Jeter ties Gehrig's all-time club record for hits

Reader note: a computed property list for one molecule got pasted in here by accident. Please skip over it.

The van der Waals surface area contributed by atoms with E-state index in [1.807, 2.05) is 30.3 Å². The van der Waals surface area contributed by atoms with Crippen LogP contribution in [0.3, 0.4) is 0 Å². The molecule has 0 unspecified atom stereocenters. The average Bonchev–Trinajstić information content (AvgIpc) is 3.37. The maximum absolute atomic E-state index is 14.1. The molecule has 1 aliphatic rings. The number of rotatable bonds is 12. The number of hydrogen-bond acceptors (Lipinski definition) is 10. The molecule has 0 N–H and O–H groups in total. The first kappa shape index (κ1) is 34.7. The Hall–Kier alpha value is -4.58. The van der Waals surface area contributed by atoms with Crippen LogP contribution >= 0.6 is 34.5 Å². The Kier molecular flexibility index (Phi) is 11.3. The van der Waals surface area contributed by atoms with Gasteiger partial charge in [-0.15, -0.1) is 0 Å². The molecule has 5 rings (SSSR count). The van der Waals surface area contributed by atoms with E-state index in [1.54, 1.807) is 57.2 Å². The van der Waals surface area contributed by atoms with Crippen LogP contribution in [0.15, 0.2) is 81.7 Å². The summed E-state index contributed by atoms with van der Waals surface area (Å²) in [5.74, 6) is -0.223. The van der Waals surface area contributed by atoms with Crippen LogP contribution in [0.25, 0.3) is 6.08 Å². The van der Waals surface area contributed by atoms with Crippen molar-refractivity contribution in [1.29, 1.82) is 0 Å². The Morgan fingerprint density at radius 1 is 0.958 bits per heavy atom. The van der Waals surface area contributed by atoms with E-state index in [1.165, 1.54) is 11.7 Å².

(AP) - Derek Jeter peeked down at third base and saw ahuge patch of green grass. There it is, he thought, a perfectopportunity to break out of that slump. So, he took advantage of it. Jeter began the night with asurprising bunt single - and didn't stop hitting until he tied LouGehrig. With three hits on Wednesday, Jeter matched the New York Yankeesrecord of 2,721, a mark Gehrig held by himself for more than 70years. "It's just kind of mind-boggling to have my name next to his,"Jeter said on the field during a postgame television interviewpumped over the Yankee Stadium public address system. New York rallied past the Tampa Bay Rays 4-2 on a three-runhomer by pinch-hitter Jorge Posada in the eighth inning. Thecomeback victory made it easier for Jeter to enjoy hisaccomplishment - he tied Gehrig with a seventh-inning single offrookie starter Jeff Niemann. "I'm happy that I was able to do it here at home," Jeter said."We had so many special moments across the street. Hopefully thisis the first of many memorable moments here at the new stadium." Moments after Posada's homer, Jeter received a booming ovationas he stepped to the plate in the eighth with a chance to break therecord. He walked against reliever Grant Balfour, bringing a loudchorus of boos from the crowd. The Yankees are off Thursday. Jeter gets his next chance to setthe mark Friday night at home against Baltimore. "I wish we were playing tomorrow," he said. Shut down by Niemann most of the night, the Yankees finished afour-game sweep and sent the AL champion Rays to their eighthconsecutive loss. It's their longest skid since dropping eightstraight in July 2007. Already on their feet in anticipation, fans at Yankee Stadiumlet loose with a roar when Jeter's sharp grounder inside thefirst-base line got by a diving Chris Richard in the seventh. Jeter's parents, watching from an upstairs box between homeplate and first base, raised their arms and exclaimed inexcitement. The ball was saved for Jeter as a souvenir. "I felt proud. I got goose bumps," said Posada, one of Jeter'sbest buddies. "It was a perfect moment." Jeter took off his helmet and twice waved it to the crowd of45,848 during an ovation that lasted about 2 minutes. Rays playersand coaches clapped as Jeter stood at first base. "I'm very happy for him," Tampa Bay manager Joe Maddon said."He carries himself in a manner that's worthy of passing Gehrig." Jeter entered the game in an 0-for-12 slide, his longest hitlessstretch this season, but ended the skid right away. He noticed thatthird baseman Evan Longoria was playing deep, so Jeter dropped downa beautiful bunt single leading off the bottom of the first. Hebeat the play without a throw, prompting the first of severalstanding ovations. "He was smart. He took what they gave him tonight. That's thetype of player he has been his whole career," Yankees manager JoeGirardi said. "When you put his name next to Lou Gehrig, it'samazing. It was emotional for me because I wanted it so bad for himtonight." With cameras flashing all around the ballpark on every pitch toJeter, he grounded out in the third and drove a ground-rule doubleto center in the fifth. On his first chance to tie Gehrig, Jeter came through in fittingfashion - with an opposite-field hit on the first pitch. "You don't want to say it was a relief, but afterwards I waspretty excited that I was able to do it tonight," Jeter said."I'd be lying to you if I said I wasn't thinking about it becausepretty much everywhere I've gone this entire homestand I've beenhearing on the street, in cabs, at the stadium, 'When you gonna geta hit, when you gonna get a hit? I kept telling them, 'I'mtrying."' In the middle of the eighth, the large video board in centerfield showed a replay and flashed "Congratulations Derek!" "He starts the game off, dropping the bunt down just to get ahit. I mean, nobody else thinks about that except Derek. He shockedthe world up there doing that," longtime teammate Andy Pettittesaid. "I'm just excited to see him break it and get it over withand now he can head on toward 3,000." Gehrig's final hit came on April 29, 1939, a single against theWashington Senators. The Iron Horse had held the club record forhits since Sept. 6, 1937, when he passed Babe Ruth. Gehrig's Hall of Fame career ended suddenly in 1939 because ofillness. Two years later, he died at 37 from the disease that wouldlater bear his name. "I know a lot about the history," Jeter said. "What he stoodfor, being a captain, he's probably one of the classiest people toever play the game."